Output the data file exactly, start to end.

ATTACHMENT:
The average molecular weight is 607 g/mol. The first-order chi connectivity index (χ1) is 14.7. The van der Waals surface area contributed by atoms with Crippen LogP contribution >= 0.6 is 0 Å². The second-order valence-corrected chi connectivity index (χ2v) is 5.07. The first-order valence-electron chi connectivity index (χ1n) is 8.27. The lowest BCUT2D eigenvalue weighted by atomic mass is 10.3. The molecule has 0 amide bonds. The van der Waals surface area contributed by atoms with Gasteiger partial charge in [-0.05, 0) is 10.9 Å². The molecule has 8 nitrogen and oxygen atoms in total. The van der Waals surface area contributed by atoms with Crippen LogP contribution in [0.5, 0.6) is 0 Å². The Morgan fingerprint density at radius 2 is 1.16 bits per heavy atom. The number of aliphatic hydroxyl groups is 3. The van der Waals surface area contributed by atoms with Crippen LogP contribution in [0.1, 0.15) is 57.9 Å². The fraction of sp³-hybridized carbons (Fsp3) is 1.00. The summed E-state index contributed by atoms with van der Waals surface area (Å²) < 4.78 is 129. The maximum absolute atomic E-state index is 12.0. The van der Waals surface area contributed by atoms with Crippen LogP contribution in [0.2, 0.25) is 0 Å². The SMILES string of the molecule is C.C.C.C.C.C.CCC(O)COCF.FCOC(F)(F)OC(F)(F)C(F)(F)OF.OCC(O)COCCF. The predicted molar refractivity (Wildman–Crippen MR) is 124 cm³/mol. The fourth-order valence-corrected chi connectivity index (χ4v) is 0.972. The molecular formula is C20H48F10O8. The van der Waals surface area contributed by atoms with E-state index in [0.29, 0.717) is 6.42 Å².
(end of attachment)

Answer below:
The average molecular weight is 607 g/mol. The first-order chi connectivity index (χ1) is 14.7. The van der Waals surface area contributed by atoms with Crippen LogP contribution >= 0.6 is 0 Å². The second-order valence-corrected chi connectivity index (χ2v) is 5.07. The first-order valence-electron chi connectivity index (χ1n) is 8.27. The lowest BCUT2D eigenvalue weighted by atomic mass is 10.3. The molecule has 0 amide bonds. The van der Waals surface area contributed by atoms with Gasteiger partial charge in [-0.05, 0) is 10.9 Å². The molecule has 8 nitrogen and oxygen atoms in total. The van der Waals surface area contributed by atoms with Crippen LogP contribution in [0.5, 0.6) is 0 Å². The Morgan fingerprint density at radius 2 is 1.16 bits per heavy atom. The number of aliphatic hydroxyl groups is 3. The van der Waals surface area contributed by atoms with Crippen LogP contribution in [0.1, 0.15) is 57.9 Å². The fraction of sp³-hybridized carbons (Fsp3) is 1.00. The summed E-state index contributed by atoms with van der Waals surface area (Å²) < 4.78 is 129. The maximum absolute atomic E-state index is 12.0. The van der Waals surface area contributed by atoms with Crippen LogP contribution in [0.2, 0.25) is 0 Å². The SMILES string of the molecule is C.C.C.C.C.C.CCC(O)COCF.FCOC(F)(F)OC(F)(F)C(F)(F)OF.OCC(O)COCCF. The predicted molar refractivity (Wildman–Crippen MR) is 124 cm³/mol. The fourth-order valence-corrected chi connectivity index (χ4v) is 0.972. The molecular formula is C20H48F10O8. The van der Waals surface area contributed by atoms with E-state index in [0.29, 0.717) is 6.42 Å².